Friday in the apiary
Following the scare and concern of the last couple weeks over the health of the hives, this week each of the three hives I have are bustling with activity. Early in the week I took a trip to Merrimack, NH to visit Hillside Apiaries run by Allen Lindahl. The hives are reaching a critical mass and thus is time to expand their condo by adding another hive body (box to hold frames). Allen is a charming New Hampshire man running a small beekeeping supply store from his home. He has 21 years of experience and thus a tremendous amount of knowledge. He is very friendly and encourages any beginning beekeepers to call him with questions: 603 429 0808 or Allen@hillsidebees.com.
Natural comb production on the inner cover shows the necessity to provide more living space for the bees.
Worker bees secrete wax from a gland on the front side of their abdomen. A drop of wax is released from the body and hardens when it comes into contact with air. This wax is thin and resembles a fish scale. From the abdomen, the bee moves the wax with her legs passing it forward where she masticates it, mixing in saliva and softening it for use in construction. Above is a picture of a worker making comb.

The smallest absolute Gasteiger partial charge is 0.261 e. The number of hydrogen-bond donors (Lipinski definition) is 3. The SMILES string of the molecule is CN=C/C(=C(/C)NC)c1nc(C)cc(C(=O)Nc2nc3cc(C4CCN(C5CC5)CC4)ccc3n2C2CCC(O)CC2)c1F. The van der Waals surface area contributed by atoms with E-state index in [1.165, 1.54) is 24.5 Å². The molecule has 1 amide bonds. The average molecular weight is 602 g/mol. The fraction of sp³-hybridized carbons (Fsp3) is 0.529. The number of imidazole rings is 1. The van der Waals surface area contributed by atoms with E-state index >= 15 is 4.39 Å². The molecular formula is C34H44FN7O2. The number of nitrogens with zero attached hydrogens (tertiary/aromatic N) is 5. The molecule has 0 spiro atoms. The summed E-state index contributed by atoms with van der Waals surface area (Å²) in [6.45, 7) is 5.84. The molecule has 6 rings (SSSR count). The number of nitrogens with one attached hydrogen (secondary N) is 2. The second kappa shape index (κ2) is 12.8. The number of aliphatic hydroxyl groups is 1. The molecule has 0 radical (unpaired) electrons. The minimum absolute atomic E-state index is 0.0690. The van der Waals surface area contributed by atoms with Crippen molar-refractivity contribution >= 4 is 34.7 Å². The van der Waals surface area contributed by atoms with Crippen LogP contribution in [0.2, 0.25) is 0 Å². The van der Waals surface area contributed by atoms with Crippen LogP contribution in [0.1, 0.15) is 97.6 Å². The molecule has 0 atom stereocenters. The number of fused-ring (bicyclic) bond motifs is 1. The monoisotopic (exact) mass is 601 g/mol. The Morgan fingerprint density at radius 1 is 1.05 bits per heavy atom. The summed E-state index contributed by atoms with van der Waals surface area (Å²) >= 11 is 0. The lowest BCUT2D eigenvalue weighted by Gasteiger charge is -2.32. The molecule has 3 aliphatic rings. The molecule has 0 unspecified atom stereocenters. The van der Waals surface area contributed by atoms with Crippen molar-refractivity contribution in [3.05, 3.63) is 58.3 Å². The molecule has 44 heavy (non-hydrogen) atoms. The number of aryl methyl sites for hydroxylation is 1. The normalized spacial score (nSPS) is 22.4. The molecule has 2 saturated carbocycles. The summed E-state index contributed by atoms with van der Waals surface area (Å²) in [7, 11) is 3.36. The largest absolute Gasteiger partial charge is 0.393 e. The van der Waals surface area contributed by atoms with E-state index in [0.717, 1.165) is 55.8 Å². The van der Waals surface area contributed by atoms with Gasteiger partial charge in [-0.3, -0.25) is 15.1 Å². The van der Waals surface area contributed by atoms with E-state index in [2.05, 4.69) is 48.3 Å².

Today we saw the neighbor working in his garden and decided to bring him a little treat.
The bees had a little feast when we opened the honey stores.
While visiting with Kevin, the neighbor, we had a conversation about the use of pesticides on his Hibiscus plant that had been attacked by worms. He said that it was his instinct to use a common pesticide from Home Depot to treat the plant but worried about the bees. He still had the product he was planning to use so we decided to check it out.
Sure enough, in bold type face in the information on the back of the bottle:
Luckily Kevin hadn’t sprayed the plant yet and passed along an organic and CHEAP! method of treating the plant’s worm infestation. Here is the recipe for Hot Pepper Spray:
Soak 5 hot peppers and 5 cloves of garlic in 1/4 cup of water for 30 minutes. Blend this mix into a paste and add 1 teaspoon of dish soap, 1/2 teaspoon of baking soda and 1/4 teaspoon of vegetable oil. Blend together and combine with 1 quart of water.
Also, found this great poster of the life of the honeybee at Hillside Apiaries. It clearly shows the different classes a worker bee will go through during its life as well as nicely illustrating the developmental stages of the queen, worker and drone from egg to emersion.
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